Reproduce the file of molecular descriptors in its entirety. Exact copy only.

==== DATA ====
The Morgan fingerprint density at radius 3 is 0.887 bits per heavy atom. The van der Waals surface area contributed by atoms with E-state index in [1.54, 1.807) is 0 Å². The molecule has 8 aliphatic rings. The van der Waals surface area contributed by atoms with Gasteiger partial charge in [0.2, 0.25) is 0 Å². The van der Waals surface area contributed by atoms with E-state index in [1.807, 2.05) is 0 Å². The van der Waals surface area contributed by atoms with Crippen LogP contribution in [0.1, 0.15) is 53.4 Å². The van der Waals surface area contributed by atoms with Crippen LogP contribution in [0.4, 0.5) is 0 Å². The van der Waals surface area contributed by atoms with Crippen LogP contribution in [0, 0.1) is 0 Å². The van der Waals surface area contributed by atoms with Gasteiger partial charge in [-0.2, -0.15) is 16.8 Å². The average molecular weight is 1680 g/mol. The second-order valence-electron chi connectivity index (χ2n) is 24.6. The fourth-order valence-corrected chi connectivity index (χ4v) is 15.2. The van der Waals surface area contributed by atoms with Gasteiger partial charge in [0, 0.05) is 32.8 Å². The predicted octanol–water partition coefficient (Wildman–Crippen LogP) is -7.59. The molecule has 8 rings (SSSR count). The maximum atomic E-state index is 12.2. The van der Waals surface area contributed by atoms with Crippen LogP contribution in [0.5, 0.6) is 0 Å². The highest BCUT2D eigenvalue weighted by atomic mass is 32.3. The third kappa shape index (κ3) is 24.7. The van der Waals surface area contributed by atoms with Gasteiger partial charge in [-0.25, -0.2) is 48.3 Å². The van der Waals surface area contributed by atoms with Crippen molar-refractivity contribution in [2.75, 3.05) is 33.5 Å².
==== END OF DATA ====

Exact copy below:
The Morgan fingerprint density at radius 3 is 0.887 bits per heavy atom. The van der Waals surface area contributed by atoms with E-state index in [1.54, 1.807) is 0 Å². The molecule has 8 aliphatic rings. The van der Waals surface area contributed by atoms with Gasteiger partial charge in [0.2, 0.25) is 0 Å². The van der Waals surface area contributed by atoms with E-state index in [1.807, 2.05) is 0 Å². The van der Waals surface area contributed by atoms with Crippen LogP contribution in [0.1, 0.15) is 53.4 Å². The van der Waals surface area contributed by atoms with Crippen LogP contribution in [0.4, 0.5) is 0 Å². The van der Waals surface area contributed by atoms with Crippen LogP contribution in [0, 0.1) is 0 Å². The van der Waals surface area contributed by atoms with Gasteiger partial charge in [-0.2, -0.15) is 16.8 Å². The average molecular weight is 1680 g/mol. The second-order valence-electron chi connectivity index (χ2n) is 24.6. The fourth-order valence-corrected chi connectivity index (χ4v) is 15.2. The van der Waals surface area contributed by atoms with Gasteiger partial charge in [0, 0.05) is 32.8 Å². The predicted octanol–water partition coefficient (Wildman–Crippen LogP) is -7.59. The molecule has 8 rings (SSSR count). The maximum atomic E-state index is 12.2. The van der Waals surface area contributed by atoms with Crippen LogP contribution in [0.5, 0.6) is 0 Å². The highest BCUT2D eigenvalue weighted by atomic mass is 32.3. The third kappa shape index (κ3) is 24.7. The van der Waals surface area contributed by atoms with Gasteiger partial charge in [-0.25, -0.2) is 48.3 Å². The van der Waals surface area contributed by atoms with Crippen molar-refractivity contribution in [2.75, 3.05) is 33.5 Å².